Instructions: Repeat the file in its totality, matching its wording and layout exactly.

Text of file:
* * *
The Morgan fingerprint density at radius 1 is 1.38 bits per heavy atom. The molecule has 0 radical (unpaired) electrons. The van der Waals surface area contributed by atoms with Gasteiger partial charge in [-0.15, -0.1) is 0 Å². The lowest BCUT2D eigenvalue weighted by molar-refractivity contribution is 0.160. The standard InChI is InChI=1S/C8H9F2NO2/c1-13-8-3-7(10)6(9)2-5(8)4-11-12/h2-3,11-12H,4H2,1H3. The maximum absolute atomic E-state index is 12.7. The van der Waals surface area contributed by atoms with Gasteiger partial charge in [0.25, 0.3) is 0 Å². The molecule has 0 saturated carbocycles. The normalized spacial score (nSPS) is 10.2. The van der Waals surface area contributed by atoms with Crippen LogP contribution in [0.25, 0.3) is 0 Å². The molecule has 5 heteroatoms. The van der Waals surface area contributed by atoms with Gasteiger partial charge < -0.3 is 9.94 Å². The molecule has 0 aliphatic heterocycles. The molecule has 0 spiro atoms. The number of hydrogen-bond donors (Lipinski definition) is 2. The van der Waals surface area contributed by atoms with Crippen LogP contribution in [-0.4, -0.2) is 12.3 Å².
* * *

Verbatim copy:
The Morgan fingerprint density at radius 1 is 1.38 bits per heavy atom. The molecule has 0 radical (unpaired) electrons. The van der Waals surface area contributed by atoms with Gasteiger partial charge in [-0.15, -0.1) is 0 Å². The lowest BCUT2D eigenvalue weighted by molar-refractivity contribution is 0.160. The standard InChI is InChI=1S/C8H9F2NO2/c1-13-8-3-7(10)6(9)2-5(8)4-11-12/h2-3,11-12H,4H2,1H3. The maximum absolute atomic E-state index is 12.7. The van der Waals surface area contributed by atoms with Gasteiger partial charge in [0.25, 0.3) is 0 Å². The molecule has 0 saturated carbocycles. The normalized spacial score (nSPS) is 10.2. The van der Waals surface area contributed by atoms with Crippen LogP contribution in [0.25, 0.3) is 0 Å². The molecule has 5 heteroatoms. The van der Waals surface area contributed by atoms with Gasteiger partial charge < -0.3 is 9.94 Å². The molecule has 0 aliphatic heterocycles. The molecule has 0 spiro atoms. The number of hydrogen-bond donors (Lipinski definition) is 2. The van der Waals surface area contributed by atoms with Crippen LogP contribution in [-0.4, -0.2) is 12.3 Å².